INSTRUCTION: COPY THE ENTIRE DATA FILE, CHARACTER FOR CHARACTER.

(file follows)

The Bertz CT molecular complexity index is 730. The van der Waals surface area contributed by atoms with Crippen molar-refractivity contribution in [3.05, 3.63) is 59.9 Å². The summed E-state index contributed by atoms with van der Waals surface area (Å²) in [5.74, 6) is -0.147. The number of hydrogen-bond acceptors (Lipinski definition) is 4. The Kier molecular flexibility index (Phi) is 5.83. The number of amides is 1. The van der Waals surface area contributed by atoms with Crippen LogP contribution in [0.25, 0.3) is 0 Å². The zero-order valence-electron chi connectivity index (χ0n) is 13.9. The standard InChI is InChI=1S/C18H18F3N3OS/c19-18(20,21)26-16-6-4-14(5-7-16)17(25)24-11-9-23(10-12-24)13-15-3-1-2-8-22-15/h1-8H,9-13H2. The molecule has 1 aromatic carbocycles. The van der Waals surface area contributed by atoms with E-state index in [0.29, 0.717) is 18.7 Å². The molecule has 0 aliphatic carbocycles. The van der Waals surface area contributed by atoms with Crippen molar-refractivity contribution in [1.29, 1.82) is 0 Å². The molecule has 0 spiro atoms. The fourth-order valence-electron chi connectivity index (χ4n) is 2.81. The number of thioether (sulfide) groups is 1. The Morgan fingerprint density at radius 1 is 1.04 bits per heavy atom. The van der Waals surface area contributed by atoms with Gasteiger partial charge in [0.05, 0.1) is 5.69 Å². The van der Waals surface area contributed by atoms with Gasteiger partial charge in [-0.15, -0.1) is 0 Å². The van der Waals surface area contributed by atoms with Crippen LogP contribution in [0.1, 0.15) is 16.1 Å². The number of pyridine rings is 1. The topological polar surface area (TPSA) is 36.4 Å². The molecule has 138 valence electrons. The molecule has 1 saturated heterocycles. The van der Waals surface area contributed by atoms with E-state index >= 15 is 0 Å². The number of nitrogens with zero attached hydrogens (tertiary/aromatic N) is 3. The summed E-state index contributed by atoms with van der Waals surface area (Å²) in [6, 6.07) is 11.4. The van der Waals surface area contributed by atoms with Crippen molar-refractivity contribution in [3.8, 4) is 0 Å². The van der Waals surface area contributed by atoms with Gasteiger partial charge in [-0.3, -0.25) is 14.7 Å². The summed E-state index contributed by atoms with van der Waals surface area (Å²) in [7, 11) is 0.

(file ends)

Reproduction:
The Bertz CT molecular complexity index is 730. The van der Waals surface area contributed by atoms with Crippen molar-refractivity contribution in [3.05, 3.63) is 59.9 Å². The summed E-state index contributed by atoms with van der Waals surface area (Å²) in [5.74, 6) is -0.147. The number of hydrogen-bond acceptors (Lipinski definition) is 4. The Kier molecular flexibility index (Phi) is 5.83. The number of amides is 1. The van der Waals surface area contributed by atoms with Crippen LogP contribution in [0.25, 0.3) is 0 Å². The zero-order valence-electron chi connectivity index (χ0n) is 13.9. The standard InChI is InChI=1S/C18H18F3N3OS/c19-18(20,21)26-16-6-4-14(5-7-16)17(25)24-11-9-23(10-12-24)13-15-3-1-2-8-22-15/h1-8H,9-13H2. The molecule has 1 aromatic carbocycles. The van der Waals surface area contributed by atoms with E-state index in [0.29, 0.717) is 18.7 Å². The molecule has 0 aliphatic carbocycles. The van der Waals surface area contributed by atoms with Crippen molar-refractivity contribution in [1.29, 1.82) is 0 Å². The molecule has 0 spiro atoms. The fourth-order valence-electron chi connectivity index (χ4n) is 2.81. The number of thioether (sulfide) groups is 1. The Morgan fingerprint density at radius 1 is 1.04 bits per heavy atom. The van der Waals surface area contributed by atoms with Gasteiger partial charge in [0.05, 0.1) is 5.69 Å². The van der Waals surface area contributed by atoms with Gasteiger partial charge in [-0.15, -0.1) is 0 Å². The van der Waals surface area contributed by atoms with Crippen LogP contribution in [0.1, 0.15) is 16.1 Å². The number of pyridine rings is 1. The topological polar surface area (TPSA) is 36.4 Å². The molecule has 138 valence electrons. The molecule has 1 saturated heterocycles. The van der Waals surface area contributed by atoms with E-state index >= 15 is 0 Å². The number of nitrogens with zero attached hydrogens (tertiary/aromatic N) is 3. The summed E-state index contributed by atoms with van der Waals surface area (Å²) in [6, 6.07) is 11.4. The van der Waals surface area contributed by atoms with Crippen molar-refractivity contribution in [3.8, 4) is 0 Å². The van der Waals surface area contributed by atoms with Gasteiger partial charge in [-0.3, -0.25) is 14.7 Å². The summed E-state index contributed by atoms with van der Waals surface area (Å²) in [7, 11) is 0.